Marquette currently owns the first four volumes of the set, the Pentateuch, Historical Books, Psalms, and Wisdom Books, which encompass all but 13 books of the Old Testament. The remaining Old Testament books are included in the fifth volume, Prophets, and the New Testament is divided into two volumes, Gospels & Acts and the uncompleted Letters & Revelation.

During Mission Week, Marquette’s four volumes will be on display in the Alumni Memorial Union rotunda.

Matt Blessing, Marquette University Archives director, said the event ties in well with the university’s acquisition of the books, which arrived in August.

“Mission Week is a way to introduce the Heritage Edition to Marquette,” Blessing said.

A discussion panel scheduled for Monday, moderated by Matt Blessing, will feature theology professor Susan Wood and the Rev. Eric Hollas, who has been involved with the project since the idea was first created. Later that night, a prayer group will be lead by Hollas at the Chapel of the Holy Family where additional pictures of the Heritage Edition will be on display.

According to Annemarie Sawkins, associate curator at the Haggerty, the Bible’s contemporary feel is intended to draw in students for Mission Week.

“It is a fascinating project and perfect for Marquette’s Mission Week,” Sawkins said via e-mail. “Creating a modern Bible using techniques that are centuries old is a great way to teach people about the art of medieval bookmaking, not to mention the new (revised standard version of the) Bible has provided for a whole series of conversations about how to illustrate the scriptures.”

But the Heritage Edition isn’t going to be available just during Mission Week. After Mission Week is over, the four volumes will be put on permanent display in the University Archives on the third floor of Raynor Library, and will wait for the remaining three volumes to join them.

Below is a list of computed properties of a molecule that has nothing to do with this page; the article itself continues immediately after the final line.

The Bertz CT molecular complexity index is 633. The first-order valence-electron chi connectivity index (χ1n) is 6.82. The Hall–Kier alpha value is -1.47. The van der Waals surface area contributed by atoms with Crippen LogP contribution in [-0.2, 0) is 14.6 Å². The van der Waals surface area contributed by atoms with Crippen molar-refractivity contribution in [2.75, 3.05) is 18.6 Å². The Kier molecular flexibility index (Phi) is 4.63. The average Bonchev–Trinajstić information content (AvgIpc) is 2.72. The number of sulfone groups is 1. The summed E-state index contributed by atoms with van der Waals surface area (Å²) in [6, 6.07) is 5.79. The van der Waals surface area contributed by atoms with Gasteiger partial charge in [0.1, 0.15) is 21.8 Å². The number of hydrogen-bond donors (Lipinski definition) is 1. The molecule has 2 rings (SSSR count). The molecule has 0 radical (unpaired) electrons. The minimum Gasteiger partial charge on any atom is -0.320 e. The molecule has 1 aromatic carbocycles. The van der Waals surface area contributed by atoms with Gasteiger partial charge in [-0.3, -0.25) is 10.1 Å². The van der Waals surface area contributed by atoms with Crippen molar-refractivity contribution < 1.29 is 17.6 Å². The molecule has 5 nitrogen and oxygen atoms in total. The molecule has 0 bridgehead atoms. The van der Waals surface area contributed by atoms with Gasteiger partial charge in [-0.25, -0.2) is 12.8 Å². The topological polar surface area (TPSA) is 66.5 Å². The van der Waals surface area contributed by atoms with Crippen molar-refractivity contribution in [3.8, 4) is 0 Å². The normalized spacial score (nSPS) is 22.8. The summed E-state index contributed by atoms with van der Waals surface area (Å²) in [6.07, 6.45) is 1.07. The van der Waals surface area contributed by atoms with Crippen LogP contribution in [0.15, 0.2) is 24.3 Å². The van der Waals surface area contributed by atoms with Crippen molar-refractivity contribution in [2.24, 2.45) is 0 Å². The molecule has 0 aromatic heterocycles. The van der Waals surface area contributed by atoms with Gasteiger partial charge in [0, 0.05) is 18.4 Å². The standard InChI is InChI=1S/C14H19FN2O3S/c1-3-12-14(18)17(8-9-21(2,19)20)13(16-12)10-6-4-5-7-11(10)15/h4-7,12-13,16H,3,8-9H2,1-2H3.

However, just because they’re in the library doesn’t mean getting a look is as easy as checking out a book. Triggs said students, faculty and university guests will have the opportunity to handle them under supervision.

He said the collection is being kept in the archives so it can be used by students now and in the future, both in the field of theology and other disciplines including history, art and English.

“We want people turning the pages and we want people exploring it,” Triggs said.

The St. John’s Bible, Heritage Edition, will be on display in the rotunda of the Alumni Memorial Union from Monday, Feb. 7 to Friday, Feb. 11, as part of Mission Week. A panel on the creation of the illuminated Bible will be held Monday at 11:30 a.m. in AMU Ballrooms A and B.

The colors used in the Wisdom Books volume are more feminine, because the concept of Wisdom is considered feminine. "Seven Pillars of Wisdom," Donald Jackson, Copyright 2006, "The Saint John's Bible," Order of Saint Benedict, Collegeville, Minnesota, USA. Scripture quotations are from the New Revised Standard Version of the Bible, Catholic Edition, Copyright 1993, 1989 National Council of the Churches of Christ in the United Stated of America. Used by permission. All rights reserved.